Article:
3. Use a series resistor in the power line between power (your 5 V) and the power input of the fan. The resistor will be comparatively big as it needs to dissipate some power. If you want different fan speeds, you will need multiple resistors and a selector switch. You can not use a potentiometer - t least not a standard one - as potentiometers are not built for the currents required by the fan.
    This is imho the least elegant solution.
 

kellys_eye

Jun 25, 2010
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A thermal switch (mechanical) coupled with a 'low noise' fan run at its full speed (the noise difference will be negligible) should do.

That said, why does your amplifier NEED fan cooling? If it was properly designed and is running in the environment the designers created it for then its own passive cooling system should be more than capable.

Is there and issue we are unaware of?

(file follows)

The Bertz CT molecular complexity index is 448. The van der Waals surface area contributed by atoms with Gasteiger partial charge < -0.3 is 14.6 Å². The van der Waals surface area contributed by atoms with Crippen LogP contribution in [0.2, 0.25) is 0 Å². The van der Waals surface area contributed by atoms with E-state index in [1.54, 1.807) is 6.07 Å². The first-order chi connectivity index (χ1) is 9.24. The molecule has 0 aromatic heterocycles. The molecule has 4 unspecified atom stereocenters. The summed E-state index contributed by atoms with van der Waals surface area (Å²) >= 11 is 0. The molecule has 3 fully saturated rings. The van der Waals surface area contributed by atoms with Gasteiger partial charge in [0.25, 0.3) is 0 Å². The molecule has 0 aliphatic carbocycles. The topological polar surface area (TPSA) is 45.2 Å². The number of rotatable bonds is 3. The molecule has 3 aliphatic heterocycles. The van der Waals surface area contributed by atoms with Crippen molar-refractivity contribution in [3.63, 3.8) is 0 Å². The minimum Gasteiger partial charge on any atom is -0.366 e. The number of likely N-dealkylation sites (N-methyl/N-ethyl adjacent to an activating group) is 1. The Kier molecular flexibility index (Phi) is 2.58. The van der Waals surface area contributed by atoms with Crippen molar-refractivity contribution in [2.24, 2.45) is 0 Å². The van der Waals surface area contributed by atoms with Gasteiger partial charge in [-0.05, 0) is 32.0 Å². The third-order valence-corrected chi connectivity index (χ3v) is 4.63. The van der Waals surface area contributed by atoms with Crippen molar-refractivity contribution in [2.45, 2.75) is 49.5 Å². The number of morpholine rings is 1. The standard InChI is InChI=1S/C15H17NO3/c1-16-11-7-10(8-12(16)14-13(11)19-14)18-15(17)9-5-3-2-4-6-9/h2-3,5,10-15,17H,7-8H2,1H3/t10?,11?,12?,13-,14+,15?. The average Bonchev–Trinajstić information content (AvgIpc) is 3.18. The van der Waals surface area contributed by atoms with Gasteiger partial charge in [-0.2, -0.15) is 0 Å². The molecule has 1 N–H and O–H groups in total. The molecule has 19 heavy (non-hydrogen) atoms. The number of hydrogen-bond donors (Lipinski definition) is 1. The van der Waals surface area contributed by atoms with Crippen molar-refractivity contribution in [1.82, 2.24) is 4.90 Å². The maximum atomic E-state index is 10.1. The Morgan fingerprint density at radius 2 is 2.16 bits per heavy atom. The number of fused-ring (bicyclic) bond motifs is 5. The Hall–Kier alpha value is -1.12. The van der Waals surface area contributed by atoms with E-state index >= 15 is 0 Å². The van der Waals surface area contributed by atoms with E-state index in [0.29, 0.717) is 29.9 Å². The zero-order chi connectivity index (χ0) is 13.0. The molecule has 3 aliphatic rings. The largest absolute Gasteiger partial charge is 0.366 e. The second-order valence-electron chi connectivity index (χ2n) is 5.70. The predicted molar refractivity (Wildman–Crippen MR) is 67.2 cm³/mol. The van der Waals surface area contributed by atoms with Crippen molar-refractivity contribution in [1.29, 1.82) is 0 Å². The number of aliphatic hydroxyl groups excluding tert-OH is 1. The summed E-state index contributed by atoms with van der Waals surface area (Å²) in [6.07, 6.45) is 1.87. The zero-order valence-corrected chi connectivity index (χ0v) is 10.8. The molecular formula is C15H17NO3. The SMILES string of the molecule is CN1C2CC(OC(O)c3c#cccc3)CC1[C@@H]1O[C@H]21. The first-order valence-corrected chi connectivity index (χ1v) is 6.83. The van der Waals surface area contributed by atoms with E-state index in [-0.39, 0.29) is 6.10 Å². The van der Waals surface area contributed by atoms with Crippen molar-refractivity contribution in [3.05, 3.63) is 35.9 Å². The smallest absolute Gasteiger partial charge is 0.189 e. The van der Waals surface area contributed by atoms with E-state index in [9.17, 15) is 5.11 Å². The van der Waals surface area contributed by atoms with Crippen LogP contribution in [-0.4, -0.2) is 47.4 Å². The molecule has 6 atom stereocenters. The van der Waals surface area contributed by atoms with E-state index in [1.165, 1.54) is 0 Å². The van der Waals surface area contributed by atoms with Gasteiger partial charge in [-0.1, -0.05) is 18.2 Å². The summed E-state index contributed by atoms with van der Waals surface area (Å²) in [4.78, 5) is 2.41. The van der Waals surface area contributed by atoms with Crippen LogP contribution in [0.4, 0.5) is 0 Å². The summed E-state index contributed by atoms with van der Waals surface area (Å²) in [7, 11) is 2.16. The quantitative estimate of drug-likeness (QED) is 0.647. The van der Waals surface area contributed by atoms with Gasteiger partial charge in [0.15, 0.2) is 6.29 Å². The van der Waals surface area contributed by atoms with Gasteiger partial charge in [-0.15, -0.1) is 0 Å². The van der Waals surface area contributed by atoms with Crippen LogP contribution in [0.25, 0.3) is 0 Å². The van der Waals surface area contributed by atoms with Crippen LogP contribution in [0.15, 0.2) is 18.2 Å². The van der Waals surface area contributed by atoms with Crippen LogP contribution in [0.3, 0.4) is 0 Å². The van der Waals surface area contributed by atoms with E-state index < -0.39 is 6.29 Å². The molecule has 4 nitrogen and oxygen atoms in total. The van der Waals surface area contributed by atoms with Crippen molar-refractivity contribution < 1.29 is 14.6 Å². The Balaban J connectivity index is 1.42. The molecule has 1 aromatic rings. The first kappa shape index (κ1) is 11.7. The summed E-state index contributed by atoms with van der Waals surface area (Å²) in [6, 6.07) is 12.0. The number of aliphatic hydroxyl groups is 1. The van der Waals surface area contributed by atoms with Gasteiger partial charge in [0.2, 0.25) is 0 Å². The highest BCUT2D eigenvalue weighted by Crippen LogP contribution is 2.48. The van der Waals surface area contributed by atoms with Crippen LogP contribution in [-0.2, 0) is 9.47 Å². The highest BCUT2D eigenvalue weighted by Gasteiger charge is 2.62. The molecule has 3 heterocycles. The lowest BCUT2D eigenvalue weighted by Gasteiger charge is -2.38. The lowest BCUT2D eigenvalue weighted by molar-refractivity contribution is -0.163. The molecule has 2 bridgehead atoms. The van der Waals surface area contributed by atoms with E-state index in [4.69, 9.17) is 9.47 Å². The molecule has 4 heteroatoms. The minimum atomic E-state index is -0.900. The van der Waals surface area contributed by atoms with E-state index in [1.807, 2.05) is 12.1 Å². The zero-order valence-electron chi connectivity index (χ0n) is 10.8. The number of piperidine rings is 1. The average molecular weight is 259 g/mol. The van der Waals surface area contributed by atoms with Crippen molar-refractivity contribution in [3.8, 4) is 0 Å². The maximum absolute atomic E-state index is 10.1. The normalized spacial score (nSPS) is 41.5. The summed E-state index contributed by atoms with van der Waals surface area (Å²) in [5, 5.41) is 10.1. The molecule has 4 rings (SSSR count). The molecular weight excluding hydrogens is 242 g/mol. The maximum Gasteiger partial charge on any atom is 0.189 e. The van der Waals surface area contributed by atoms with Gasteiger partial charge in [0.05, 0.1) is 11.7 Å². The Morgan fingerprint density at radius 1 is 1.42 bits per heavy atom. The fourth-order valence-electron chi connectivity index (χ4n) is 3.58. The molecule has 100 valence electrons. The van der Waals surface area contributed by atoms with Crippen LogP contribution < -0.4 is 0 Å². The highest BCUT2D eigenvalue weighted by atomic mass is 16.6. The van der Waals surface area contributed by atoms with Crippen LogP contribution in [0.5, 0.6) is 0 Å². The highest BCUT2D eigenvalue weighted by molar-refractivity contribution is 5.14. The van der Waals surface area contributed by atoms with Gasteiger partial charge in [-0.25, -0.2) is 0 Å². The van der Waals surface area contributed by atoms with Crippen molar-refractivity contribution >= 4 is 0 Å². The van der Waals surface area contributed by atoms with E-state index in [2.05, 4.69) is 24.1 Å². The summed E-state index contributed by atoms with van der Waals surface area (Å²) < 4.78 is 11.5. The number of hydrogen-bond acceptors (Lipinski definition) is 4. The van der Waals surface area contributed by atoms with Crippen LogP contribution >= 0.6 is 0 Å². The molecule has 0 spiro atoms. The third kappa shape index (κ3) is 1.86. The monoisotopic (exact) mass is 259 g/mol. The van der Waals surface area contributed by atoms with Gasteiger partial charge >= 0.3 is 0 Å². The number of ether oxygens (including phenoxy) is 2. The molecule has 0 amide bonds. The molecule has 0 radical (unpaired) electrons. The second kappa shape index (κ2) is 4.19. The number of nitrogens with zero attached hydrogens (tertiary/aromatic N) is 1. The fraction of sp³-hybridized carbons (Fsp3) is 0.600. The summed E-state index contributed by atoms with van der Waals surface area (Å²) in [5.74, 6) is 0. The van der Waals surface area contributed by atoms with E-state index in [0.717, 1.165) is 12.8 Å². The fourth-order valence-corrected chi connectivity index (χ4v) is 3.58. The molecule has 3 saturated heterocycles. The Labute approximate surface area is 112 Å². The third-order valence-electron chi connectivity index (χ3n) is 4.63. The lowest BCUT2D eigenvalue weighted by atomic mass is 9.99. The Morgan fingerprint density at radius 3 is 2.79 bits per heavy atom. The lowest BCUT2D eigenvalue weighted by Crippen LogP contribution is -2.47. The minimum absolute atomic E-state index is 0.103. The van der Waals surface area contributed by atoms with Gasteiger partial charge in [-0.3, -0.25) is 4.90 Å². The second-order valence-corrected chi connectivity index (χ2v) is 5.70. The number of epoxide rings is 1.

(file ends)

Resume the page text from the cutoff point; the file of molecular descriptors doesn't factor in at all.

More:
ukspawn

Feb 5, 2022
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its not so loud and i only use it on a hot day and i do listen above 95dB(c) SPL so no its really not much of an issue.

I just wanted to slow it down with the simplest solution. i think an inline resistor would be fine. the look or elegance of it isnt important, neither is selectable speeds. i simply want to slow it down a bit...

I guess no one know the value or is there a way to calculate what RPM i will get using what resistor value?
if the full 5v 0.5a give max RPM what value resistor gives 70% of that speed etc...

Or just buy some cheap ens' or take them from some broken electronics and try them...

And thank you all for the replies
 

kellys_eye

Jun 25, 2010
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There is no practical way to determine rpm using resistors to limit the speed. Suck it and see is the way to go here. Even the airflow path resistance will mean a change in resistor value (i.e. you might slow it down 'on the desk' under testing but when the fan is placed in a path that offers air resistance the actual speed may well be different).